The City of White Plains should buy the Ridgeway Golf Club if the numbers can be worked out

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October 7, 2010
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October 20, 2010

Over the past week,  I have been weighing the pro and con arguments of the city of White Plains purchasing the Ridgeway Golf Club.  My first reaction to the possibility of the golf course being purchased by the city was that of relief.  I grew up in Gedney Farms.  Both my parents and grandparents owned homes facing the Ridgeway Golf Course.   I played on that golf course at night.  I climbed the apple tree in our back yard and watched the golfers from that vantage point.  So I have hesitated in offering an opinion.  Was nostalgia for a lifestyle whose time has passed clouding my judgment?

How can the city justify spending that kind of money during a  fiscal crisis?

One of my problems was endorsing such a massive purchase which would increase debt while taking a large parcel off of the tax rolls.  White Plains is in a fiscal crisis.  A few months ago I actually wrote about how necessary the drastic cutbacks the city was enacting were for maintaining property values. At the time, I wrote that keeping the tax burden down for home owners was essential for stabilizing housing prices and I still hold to that. How does that square with deliberately taking a large property off the tax rolls and going into a hole to purchase it?

Wetlands, Wet Basements and Flooding

White Plains was known as “the land of white mist” by the Indians.  The white mists were caused by marshes.  White Plains is in fact largely wetlands.  That is why our water table is so high.   Another fact is that much of the Ridgeway Golf Course is built on low lands and a major portion of said course is unbuildable – hence the low price.

Residents on the south end of the city have felt the effects of over building for years now.  A new development comes in. The EIS says it should have “no impact” on the neighboring areas…and suddenly everyone who had dry basements for decades has a water problem.   The fact is that water has to go somewhere – and when land is paved over – water works its way around the situation – it doesn’t just “go away.”

Towns downstream of us have also pointed  a finger at  the White Plains building spree to account for some of their own flooding issues  and not without reason.  Flooding has increased dramatically in Mamaroneck in recent years.   Need anyone be reminded that FEMA was in the town of Mamaroneck for months in 2007 following a major storm?  If major development coincided  with increased flooding – friendly neighbors might even turn litigious.

Since we have reached a tipping point with respect to water tables in our area – development of such a large tract of land  known to be sitting on a vein of the Mamaroneck River may be very detrimental to our own and surrounding communities.  Trouble is – we wont know until its too late to turn back.

Gedney Farms White Plains NY Ridgeway view from Robinhood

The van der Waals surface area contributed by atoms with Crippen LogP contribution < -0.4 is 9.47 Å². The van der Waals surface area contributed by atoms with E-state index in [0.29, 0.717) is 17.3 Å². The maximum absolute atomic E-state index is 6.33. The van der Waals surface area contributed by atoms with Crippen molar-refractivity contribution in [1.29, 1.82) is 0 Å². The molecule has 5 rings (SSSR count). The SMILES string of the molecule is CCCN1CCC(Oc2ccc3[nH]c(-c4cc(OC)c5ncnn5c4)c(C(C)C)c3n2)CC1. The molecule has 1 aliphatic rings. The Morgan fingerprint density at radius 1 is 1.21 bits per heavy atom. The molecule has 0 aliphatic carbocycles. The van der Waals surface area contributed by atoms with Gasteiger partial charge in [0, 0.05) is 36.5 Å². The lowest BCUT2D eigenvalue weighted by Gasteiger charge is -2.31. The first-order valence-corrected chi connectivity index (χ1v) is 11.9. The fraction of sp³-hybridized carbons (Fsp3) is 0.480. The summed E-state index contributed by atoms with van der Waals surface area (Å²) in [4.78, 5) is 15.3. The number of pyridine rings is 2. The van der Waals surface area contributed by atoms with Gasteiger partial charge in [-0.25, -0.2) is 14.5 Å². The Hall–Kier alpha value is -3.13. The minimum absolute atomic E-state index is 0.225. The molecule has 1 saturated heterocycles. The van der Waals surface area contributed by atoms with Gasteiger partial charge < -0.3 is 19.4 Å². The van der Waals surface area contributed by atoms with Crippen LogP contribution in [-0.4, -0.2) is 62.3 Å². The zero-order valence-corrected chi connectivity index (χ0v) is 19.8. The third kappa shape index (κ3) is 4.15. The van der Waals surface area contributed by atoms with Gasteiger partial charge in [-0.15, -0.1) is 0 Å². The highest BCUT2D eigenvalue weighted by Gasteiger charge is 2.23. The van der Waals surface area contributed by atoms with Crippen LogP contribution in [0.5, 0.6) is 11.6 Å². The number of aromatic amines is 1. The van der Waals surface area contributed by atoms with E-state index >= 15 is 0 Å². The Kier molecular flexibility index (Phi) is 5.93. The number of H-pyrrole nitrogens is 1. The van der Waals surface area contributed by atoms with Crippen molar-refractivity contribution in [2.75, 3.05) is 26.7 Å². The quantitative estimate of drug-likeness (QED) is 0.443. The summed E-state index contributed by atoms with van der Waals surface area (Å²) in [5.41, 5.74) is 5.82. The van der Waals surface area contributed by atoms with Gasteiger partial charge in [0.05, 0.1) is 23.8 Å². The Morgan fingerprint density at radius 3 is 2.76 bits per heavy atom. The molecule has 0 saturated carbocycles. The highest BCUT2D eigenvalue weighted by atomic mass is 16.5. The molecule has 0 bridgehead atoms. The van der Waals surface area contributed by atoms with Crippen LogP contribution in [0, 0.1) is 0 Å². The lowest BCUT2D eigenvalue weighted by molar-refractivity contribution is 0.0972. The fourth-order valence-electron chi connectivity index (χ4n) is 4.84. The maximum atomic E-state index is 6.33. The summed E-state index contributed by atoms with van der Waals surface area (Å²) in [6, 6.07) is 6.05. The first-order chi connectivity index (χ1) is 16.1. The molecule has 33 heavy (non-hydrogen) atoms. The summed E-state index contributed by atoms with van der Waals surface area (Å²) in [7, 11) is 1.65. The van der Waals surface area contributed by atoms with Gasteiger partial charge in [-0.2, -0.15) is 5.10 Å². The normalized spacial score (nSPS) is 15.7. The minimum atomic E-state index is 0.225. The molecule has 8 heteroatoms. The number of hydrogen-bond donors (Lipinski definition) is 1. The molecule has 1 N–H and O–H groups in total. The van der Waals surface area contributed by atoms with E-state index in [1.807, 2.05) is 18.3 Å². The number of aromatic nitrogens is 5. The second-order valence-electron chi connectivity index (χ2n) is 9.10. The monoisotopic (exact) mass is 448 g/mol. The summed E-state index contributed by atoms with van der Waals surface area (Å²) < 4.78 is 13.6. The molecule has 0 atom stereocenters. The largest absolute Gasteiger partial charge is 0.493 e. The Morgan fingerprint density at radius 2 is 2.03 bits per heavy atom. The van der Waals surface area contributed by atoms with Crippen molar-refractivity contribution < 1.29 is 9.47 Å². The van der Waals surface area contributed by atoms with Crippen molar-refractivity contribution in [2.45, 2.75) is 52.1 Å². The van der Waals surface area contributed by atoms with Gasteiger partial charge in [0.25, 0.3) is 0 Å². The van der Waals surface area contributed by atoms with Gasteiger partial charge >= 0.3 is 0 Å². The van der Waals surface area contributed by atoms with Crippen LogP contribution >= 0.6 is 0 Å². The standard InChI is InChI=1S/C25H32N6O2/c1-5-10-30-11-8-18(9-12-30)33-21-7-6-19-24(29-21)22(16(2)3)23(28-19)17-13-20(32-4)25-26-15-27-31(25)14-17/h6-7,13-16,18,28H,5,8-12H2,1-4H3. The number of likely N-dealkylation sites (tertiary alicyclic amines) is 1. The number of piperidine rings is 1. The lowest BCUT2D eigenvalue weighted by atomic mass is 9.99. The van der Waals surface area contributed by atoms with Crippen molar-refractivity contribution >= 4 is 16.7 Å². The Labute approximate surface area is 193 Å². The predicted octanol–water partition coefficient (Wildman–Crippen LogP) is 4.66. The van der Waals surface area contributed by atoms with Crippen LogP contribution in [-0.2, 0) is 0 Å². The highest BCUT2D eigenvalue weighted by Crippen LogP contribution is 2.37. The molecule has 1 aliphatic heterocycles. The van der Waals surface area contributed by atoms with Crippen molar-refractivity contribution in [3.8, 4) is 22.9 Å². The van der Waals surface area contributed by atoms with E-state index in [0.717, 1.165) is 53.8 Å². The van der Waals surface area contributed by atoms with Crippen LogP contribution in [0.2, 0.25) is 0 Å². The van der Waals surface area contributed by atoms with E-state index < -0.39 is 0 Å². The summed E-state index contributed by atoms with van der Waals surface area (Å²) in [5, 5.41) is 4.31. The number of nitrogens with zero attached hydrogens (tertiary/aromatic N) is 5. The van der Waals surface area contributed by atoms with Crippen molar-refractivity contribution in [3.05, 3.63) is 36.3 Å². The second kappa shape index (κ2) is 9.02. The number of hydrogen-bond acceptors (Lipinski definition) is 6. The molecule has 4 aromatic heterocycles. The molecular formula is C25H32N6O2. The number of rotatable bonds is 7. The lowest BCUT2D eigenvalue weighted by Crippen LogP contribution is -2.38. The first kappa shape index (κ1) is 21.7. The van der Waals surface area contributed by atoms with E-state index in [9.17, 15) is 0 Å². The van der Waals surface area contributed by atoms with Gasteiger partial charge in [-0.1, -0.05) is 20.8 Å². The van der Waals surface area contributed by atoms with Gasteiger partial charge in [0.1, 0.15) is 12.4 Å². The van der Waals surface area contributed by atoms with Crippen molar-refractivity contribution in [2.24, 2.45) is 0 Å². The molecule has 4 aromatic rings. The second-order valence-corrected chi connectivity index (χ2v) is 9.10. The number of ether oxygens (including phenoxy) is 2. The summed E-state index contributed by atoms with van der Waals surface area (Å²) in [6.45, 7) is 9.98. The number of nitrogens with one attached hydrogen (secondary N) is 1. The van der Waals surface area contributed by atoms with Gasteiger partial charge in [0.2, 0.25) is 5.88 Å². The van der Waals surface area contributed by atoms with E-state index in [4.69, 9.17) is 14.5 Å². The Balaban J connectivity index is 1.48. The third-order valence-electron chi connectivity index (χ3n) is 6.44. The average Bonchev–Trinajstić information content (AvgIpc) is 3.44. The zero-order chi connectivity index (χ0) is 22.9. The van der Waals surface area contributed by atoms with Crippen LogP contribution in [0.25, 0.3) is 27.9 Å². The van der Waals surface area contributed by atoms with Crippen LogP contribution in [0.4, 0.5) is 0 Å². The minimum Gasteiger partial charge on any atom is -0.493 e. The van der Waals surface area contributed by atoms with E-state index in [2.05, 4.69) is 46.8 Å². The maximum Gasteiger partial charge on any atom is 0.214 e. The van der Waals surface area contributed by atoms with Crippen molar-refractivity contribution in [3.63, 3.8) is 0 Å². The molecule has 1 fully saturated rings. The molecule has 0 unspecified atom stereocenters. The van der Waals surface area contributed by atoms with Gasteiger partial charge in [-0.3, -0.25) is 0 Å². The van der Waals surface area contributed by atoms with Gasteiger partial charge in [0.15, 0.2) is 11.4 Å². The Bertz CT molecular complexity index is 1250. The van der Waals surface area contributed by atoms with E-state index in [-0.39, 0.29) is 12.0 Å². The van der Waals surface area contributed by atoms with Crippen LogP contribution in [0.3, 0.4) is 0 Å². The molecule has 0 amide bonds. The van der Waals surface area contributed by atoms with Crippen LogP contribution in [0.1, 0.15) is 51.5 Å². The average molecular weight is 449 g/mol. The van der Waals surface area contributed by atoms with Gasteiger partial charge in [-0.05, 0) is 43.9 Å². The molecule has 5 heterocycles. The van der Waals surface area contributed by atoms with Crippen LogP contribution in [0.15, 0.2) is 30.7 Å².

You can’t leave Burke and Presbyterian Hospital out of this equation

We also have to look ahead   Two very large nearby tracts of land remain undeveloped.  When the economy turns – and it will eventually – there will be more pressure to sell off these large parcels to developers.  The cumulative effect of all three parcels being developed could have a serious impact on anyone living near or downstream of them.

The affordability factor

It is a cruel irony that most real estate “bargains”  become available when few are in the financial position to afford it.  A recession brings opportunity for those who have the funds and the guts.  I have been telling my buyers for months now that if they qualify for loans  this is a marvelous opportunity.  Most have been sitting on their hands waiting to get even “more” which at this point is truly tempting fate.

One reason I can argue that the purchase makes inherent sense is that given low interest rates and a major price adjustment –  land and homes are more affordable now than they have been in over 10 years.   In our area I roughly estimate affordability to be roughly where it was in 1997-1998 – the tail end of our last buyers market. If the city is to invest in property, a strong argument to could be made that NOW is the time.  The overwhelming fact remains that  the unique nature of the property and its position on environmentally sensitive land as well as the bear market – has made this large tract of land available for a “song.”

Once the market “turns” opportunities like this will be gone.  So…the city will probably never find such a  favorable set of circumstances for purchasing large parcels of land.

So I will give the city of White Plains the same advice that I give my own buyers.  NOW is a uniquely great time to buy property if you can afford it.

Further Reading:

Gedney Farms White Plains NY

Ridgeway Golf Club Redux – Up on the sale block again

Gedney Farms White Plains rocked about the potential sale of golf club

© 2010 Ruthmarie G. Hicks  – https://thewestchesterview.com  – All rights reserved.

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